|Bond set at $200,000 in Cooper bank robbery case|
|Bruce Alsobrook | News-Telegram Editor|
Aug. 31, 2006 -- A man listing a Commerce address accused of attempting to rob a bank in Cooper Wednesday morning remained in jail today in lieu of more than $200,000 in bonds.
John Thomas Phipps, 42, was arraigned by Delta County Justice of the Peace Larry Vandiver on three counts Wednesday, including a second-degree felony charge of robbery. Vandiver set bond at $200,000 on that charge.
Phipps, who lists a Commerce address but has lived in Cooper, was also arraigned on charges of evading arrest with a motor vehicle, a state jail felony, and driving while intoxicated, a third-degree felony because it is a "third or more" offense. Vandiver set bond on those charges at $20,000 and $15,000, respectively.
Phipps was apprehended Wednesday morning after leading Delta County officers on a high-speed pursuit following a report of an attempted bank robbery in downtown Cooper.
"We were very fortunate that someone did not get hurt," Delta County Sheriff Mark Bassham said today. "I'm thankful it ended up the way it did."
Bassham said the incident began about 9:30 a.m. Wednesday when a white male dressed in shorts and tennis shoes entered First National Bank of Cooper, walked up to a teller and announced he was there to rob the bank.
"He made a statement to the effect of, 'I don't care which one of you gives me the money,'" the sheriff said.
Bassham said the suspect then walked over to the next teller, who had gathered up the money in her booth and held it out to the suspect.
At that point, Bassham was told, the suspect looked up and saw a security camera.
"He just holds his hands up and makes a motion like, 'Never mind,' and turns and walks out the door," Bassham said.
A bank employee followed the suspect outside and got a description of the car and the direction it went when leaving the square. The sheriff's office was then contacted, as well as other banks in the county. The doors to those banks were then locked, a standard procedure when a bank robbery or attempt occurs.
While Bassham and his officers on duty -- Chief Deputy Sheriff Ron Foster and deputies G.R. Wood and Johnny Williams -- left to search for the suspect, someone called the sheriff to say the suspect was Phipps.
Meanwhile, an FBI agent in Sherman, who had been contacted by First National Bank President Tim Gregory, called Bassham. At about the same time, the sheriff's office received a call that the suspect had shown up at Enloe State Bank, where the doors were locked. A bank employee motioned for the suspect to go to the drive-through section of the bank, but instead he got back into his car and headed south on FM 198 toward State Highway 24.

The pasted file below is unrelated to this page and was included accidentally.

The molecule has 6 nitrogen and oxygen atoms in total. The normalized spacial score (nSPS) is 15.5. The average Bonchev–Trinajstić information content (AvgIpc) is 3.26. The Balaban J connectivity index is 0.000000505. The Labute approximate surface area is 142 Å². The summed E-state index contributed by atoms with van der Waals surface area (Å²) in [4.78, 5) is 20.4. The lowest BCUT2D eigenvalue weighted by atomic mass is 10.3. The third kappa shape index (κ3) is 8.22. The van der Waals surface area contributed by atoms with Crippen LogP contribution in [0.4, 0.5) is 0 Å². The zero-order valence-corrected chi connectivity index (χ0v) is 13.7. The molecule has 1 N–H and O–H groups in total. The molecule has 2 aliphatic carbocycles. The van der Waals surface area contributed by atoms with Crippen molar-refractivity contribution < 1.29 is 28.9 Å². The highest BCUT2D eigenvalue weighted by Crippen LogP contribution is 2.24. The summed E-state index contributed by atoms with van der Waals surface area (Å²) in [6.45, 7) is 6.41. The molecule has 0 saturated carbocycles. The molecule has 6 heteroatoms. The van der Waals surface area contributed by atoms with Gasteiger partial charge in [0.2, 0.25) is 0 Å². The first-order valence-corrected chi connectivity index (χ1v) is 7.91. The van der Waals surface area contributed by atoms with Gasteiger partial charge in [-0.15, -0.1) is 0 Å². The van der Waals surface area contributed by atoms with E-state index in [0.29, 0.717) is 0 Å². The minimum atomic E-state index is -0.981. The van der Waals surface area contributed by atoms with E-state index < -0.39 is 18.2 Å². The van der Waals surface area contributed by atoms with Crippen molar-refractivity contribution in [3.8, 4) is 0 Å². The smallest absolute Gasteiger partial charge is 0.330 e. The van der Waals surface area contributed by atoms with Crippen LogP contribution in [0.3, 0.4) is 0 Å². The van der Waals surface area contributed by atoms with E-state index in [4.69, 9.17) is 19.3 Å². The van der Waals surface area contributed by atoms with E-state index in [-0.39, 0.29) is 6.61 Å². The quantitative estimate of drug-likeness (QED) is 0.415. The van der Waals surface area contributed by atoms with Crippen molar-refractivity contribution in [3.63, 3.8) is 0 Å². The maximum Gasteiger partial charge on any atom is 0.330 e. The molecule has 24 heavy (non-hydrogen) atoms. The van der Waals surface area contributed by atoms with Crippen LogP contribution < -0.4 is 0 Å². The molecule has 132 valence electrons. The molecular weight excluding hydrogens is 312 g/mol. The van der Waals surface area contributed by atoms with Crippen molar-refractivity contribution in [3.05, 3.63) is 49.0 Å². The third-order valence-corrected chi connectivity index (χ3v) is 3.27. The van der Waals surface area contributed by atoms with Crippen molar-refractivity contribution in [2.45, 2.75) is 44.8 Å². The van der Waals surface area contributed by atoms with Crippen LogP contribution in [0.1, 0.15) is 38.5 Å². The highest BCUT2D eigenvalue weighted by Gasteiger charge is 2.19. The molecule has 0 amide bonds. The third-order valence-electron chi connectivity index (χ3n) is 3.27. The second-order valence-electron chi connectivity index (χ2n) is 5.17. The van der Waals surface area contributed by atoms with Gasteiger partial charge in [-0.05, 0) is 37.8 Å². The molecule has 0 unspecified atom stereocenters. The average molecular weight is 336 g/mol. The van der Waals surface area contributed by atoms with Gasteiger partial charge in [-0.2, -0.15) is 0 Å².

Officers spotted the car and the pursuit began. At the same time, Bassham said, law enforcement agencies in surrounding counties were notified of the situation.
"Then I get a call from the suspect's mother," Bassham said. "She was upset. She had seen him that morning, and knew he had problems, and told me he had a rifle with him."
Soon after, Delta and Hopkins County sheriff's officers boxed in Phipps' car at the intersections of State Highways 19 and 24. Bassham said Phipps was "very intoxicated" and refused to get out of his car, and officers had to physically remove him.
Inside the car, deputies found a .22-cal. rifle with a bullet jammed in it.
"We don't know when the bullet had jammed," Bassham said. "It might have happened earlier in the morning. We just don't know."
After Phipps was arrested and taken to the Delta County jail, authorities had to call in state troopers from another county to perform an Intoxilyzer test to determine his level of intoxication. That trooper did not have a key to access the cabinet, so a second trooper was summoned.
"[Phipps] had already been here for some time and already eaten dinner, but I felt he was so intoxicated he would still fail the test," Bassham said. "He still blew in the high 0.20s."
The legal standard for intoxication is 0.08; a level of 0.40 is usually fatal.
Bassham had high praise for those who helped in the apprehension of Phipps.
"The bank employees did an outstanding job," he said. "The way they conducted themselves and the way they responded and got the description of the vehicle was tremendous. And the support we got from the surrounding counties that immediately came to help us was fantastic."
Bassham also added that he was not unfamiliar with Phipps, and said Phipps had tried to talk to him Tuesday while Bassham was in a meeting. Dispatchers told Phipps, who called three times in a span of less than 10 minutes, to try back in about half an hour, but he didn't call again, and couldn't be reached.
Bassham wonders if things might have turned out differently had they talked.
"A sheriff's not just a peace officer, he's also a counselor, especially in a small town," Bassham said. "Maybe if I'd have had a chance to talk to him ... "